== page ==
The ZEISS Distagon T* 2,8/15 as a “classic“ wide-angle lens for architectural and landscape photography, with minimal distortion
Architectural and landscape photography are classic fields for using wide-angle lenses because they offer the necessary overview as well as lots of scope for composing and working with perspective.
With its extra-large field of view of 110° and a speed of 1:2,8, the ZEISS Distagon T* 2,8/15 is a very powerful super wide-angle lens that reduces to a minimum a problem that often appears with such lenses: It avoids image defects — such as distortion — and thus ensures perfect rendition of lines and edges, particularly for architectural images. It is a feature that has been stressed by several independent testers, including Helge Hackbarth (“The ZEISS Distagon T* 2,8/15 produces the least distortions and needs only very little distortion correction.”) and Lloyd Chambers (“A 15 mm is an extreme wide-angle lens, but with the ultra-low distortion of the ZEISS Distagon T* 2,8/15 it becomes a practical tool for tight spaces.”).
Professional architectural and industrial photographers also appreciate the ability of this lens to reduce image defects to a minimum. Carlos Casariego is a case in point. For him, perspective is the most important design element and he uses wide-angle lenses often. “To tell you the truth, until last year I had virtually never worked with a super-wide-angle lens. But the experience I have been having with the Distagon T* 2,8/15 has been wonderful. I can capture all the space in a single shot. The image quality is spectacular. The images are free of distortion and chromatic aberrations.”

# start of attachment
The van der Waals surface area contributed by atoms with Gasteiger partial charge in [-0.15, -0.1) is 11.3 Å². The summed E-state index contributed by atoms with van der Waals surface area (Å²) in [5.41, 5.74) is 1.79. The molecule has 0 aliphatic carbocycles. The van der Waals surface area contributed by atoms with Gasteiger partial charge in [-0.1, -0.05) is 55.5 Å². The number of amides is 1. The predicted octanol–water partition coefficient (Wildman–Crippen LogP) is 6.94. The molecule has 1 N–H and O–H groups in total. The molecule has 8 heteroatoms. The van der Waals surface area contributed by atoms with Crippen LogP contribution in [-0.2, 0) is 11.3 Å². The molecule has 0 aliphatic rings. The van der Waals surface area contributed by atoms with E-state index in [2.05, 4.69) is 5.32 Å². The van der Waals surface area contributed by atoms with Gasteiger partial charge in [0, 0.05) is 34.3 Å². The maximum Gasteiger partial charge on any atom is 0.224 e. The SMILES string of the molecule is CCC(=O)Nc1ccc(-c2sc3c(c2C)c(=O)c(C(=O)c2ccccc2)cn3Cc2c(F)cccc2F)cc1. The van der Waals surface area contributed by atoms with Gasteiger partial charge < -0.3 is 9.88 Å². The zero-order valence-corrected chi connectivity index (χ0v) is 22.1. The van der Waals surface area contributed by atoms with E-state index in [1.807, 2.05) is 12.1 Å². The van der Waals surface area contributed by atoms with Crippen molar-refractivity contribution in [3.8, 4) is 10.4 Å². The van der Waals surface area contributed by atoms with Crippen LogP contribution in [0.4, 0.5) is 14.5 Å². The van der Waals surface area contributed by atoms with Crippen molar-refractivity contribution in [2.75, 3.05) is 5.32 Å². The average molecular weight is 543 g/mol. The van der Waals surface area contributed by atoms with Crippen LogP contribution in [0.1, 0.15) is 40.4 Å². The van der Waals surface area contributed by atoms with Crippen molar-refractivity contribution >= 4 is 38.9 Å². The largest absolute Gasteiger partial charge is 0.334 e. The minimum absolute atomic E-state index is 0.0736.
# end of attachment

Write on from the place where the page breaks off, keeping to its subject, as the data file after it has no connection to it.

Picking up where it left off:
The creative possibilities afforded by this extreme wide-angle lens make the Distagon T* 2,8/15 very popular with photographers from the ZEISS community. One of them is Zinovi Seniak from Russia: “This picture was taken in a forest near Moscow. The light was good and the trees looked beautiful, as if in a parade. The ZEISS Distagon T* 2,8/15 produces a very well-crafted image without distortion.” For Øyvind Tufto from Norway as well the ZEISS lense is an everyday companion: “As an architect who does architectural photography, the ZEISS Distagon T* 2,8/15 is a great tool for photographing interiors, and very low distortion is crucial to this kind of work. Sharpness across the frame and great color and detail rendition are other key features of the lens, as well as its resistance to flare. This image was shot from my office window overlooking the harbor of Tromsø, where I enjoy an ever-changing view of ships coming and going in different conditions of light and weather.”
If you want to demonstrate that a lens can create distortion-free images, the only way to do that is to work with parallel lines, which are very common in architectural photography. In Asian architecture, as shown in the image of Mark Chan, the lines are not always parallel in reality, but they should nevertheless appear distortion-free in the image: “I stepped into the temple’s front gate and quickly visualized what the ZEISS Distagon T* 2,8/15 would be capable of. The distance between the facade and the gate did not offer more space than for an ultra wide angle. So the ZEISS lens was the right choice. Virtually no post-processing was required. The ZEISS Distagon T* 2,8/15 is now on my camera most of the time.”